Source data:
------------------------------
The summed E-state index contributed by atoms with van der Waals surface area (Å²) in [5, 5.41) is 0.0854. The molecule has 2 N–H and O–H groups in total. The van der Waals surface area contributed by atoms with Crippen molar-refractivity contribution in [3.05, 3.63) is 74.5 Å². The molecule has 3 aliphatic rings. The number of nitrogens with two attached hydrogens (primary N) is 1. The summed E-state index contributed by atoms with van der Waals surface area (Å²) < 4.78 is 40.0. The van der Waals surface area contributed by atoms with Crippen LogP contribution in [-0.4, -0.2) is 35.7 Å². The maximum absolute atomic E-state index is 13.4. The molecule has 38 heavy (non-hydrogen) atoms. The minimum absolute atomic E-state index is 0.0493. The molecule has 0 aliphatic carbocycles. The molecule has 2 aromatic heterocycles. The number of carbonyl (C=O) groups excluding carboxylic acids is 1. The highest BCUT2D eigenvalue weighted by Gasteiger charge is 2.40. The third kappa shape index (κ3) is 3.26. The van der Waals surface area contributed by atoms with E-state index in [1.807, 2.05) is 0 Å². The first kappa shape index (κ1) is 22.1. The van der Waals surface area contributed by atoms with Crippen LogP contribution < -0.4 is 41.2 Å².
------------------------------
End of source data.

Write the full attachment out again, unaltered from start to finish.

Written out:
The summed E-state index contributed by atoms with van der Waals surface area (Å²) in [5, 5.41) is 0.0854. The molecule has 2 N–H and O–H groups in total. The van der Waals surface area contributed by atoms with Crippen molar-refractivity contribution in [3.05, 3.63) is 74.5 Å². The molecule has 3 aliphatic rings. The number of nitrogens with two attached hydrogens (primary N) is 1. The summed E-state index contributed by atoms with van der Waals surface area (Å²) < 4.78 is 40.0. The van der Waals surface area contributed by atoms with Crippen LogP contribution in [-0.4, -0.2) is 35.7 Å². The maximum absolute atomic E-state index is 13.4. The molecule has 38 heavy (non-hydrogen) atoms. The minimum absolute atomic E-state index is 0.0493. The molecule has 0 aliphatic carbocycles. The molecule has 2 aromatic heterocycles. The number of carbonyl (C=O) groups excluding carboxylic acids is 1. The highest BCUT2D eigenvalue weighted by Gasteiger charge is 2.40. The third kappa shape index (κ3) is 3.26. The van der Waals surface area contributed by atoms with E-state index in [1.807, 2.05) is 0 Å². The first kappa shape index (κ1) is 22.1. The van der Waals surface area contributed by atoms with Crippen LogP contribution < -0.4 is 41.2 Å².